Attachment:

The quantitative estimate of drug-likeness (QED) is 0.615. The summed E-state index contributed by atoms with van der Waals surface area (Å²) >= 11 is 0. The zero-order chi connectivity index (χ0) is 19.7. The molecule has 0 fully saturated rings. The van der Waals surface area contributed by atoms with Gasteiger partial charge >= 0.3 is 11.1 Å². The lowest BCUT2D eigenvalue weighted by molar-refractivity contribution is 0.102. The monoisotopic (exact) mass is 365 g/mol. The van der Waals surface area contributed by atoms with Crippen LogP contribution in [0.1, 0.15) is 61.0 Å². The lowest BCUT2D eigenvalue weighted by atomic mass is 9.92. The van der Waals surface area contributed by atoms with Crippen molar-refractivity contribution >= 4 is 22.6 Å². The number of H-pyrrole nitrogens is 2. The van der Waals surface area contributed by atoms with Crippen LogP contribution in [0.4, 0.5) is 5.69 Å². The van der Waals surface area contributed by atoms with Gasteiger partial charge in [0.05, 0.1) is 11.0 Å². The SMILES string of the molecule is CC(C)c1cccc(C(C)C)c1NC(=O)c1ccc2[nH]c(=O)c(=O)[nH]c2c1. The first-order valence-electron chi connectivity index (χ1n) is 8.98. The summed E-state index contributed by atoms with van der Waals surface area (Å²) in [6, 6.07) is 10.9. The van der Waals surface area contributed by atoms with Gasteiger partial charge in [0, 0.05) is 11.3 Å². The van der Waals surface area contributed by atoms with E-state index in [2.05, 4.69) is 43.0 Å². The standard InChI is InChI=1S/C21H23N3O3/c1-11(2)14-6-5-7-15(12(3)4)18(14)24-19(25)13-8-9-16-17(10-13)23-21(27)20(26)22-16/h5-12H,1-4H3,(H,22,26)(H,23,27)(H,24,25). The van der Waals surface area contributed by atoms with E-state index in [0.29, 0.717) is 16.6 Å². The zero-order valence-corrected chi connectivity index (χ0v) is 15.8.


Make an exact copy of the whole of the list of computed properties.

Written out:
The quantitative estimate of drug-likeness (QED) is 0.615. The summed E-state index contributed by atoms with van der Waals surface area (Å²) >= 11 is 0. The zero-order chi connectivity index (χ0) is 19.7. The molecule has 0 fully saturated rings. The van der Waals surface area contributed by atoms with Gasteiger partial charge >= 0.3 is 11.1 Å². The lowest BCUT2D eigenvalue weighted by molar-refractivity contribution is 0.102. The monoisotopic (exact) mass is 365 g/mol. The van der Waals surface area contributed by atoms with Crippen LogP contribution in [0.1, 0.15) is 61.0 Å². The lowest BCUT2D eigenvalue weighted by atomic mass is 9.92. The van der Waals surface area contributed by atoms with Crippen molar-refractivity contribution >= 4 is 22.6 Å². The number of H-pyrrole nitrogens is 2. The van der Waals surface area contributed by atoms with Crippen LogP contribution in [0.4, 0.5) is 5.69 Å². The van der Waals surface area contributed by atoms with Gasteiger partial charge in [0.05, 0.1) is 11.0 Å². The SMILES string of the molecule is CC(C)c1cccc(C(C)C)c1NC(=O)c1ccc2[nH]c(=O)c(=O)[nH]c2c1. The first-order valence-electron chi connectivity index (χ1n) is 8.98. The summed E-state index contributed by atoms with van der Waals surface area (Å²) in [6, 6.07) is 10.9. The van der Waals surface area contributed by atoms with Gasteiger partial charge in [0, 0.05) is 11.3 Å². The van der Waals surface area contributed by atoms with E-state index in [2.05, 4.69) is 43.0 Å². The standard InChI is InChI=1S/C21H23N3O3/c1-11(2)14-6-5-7-15(12(3)4)18(14)24-19(25)13-8-9-16-17(10-13)23-21(27)20(26)22-16/h5-12H,1-4H3,(H,22,26)(H,23,27)(H,24,25). The van der Waals surface area contributed by atoms with E-state index in [0.29, 0.717) is 16.6 Å². The zero-order valence-corrected chi connectivity index (χ0v) is 15.8.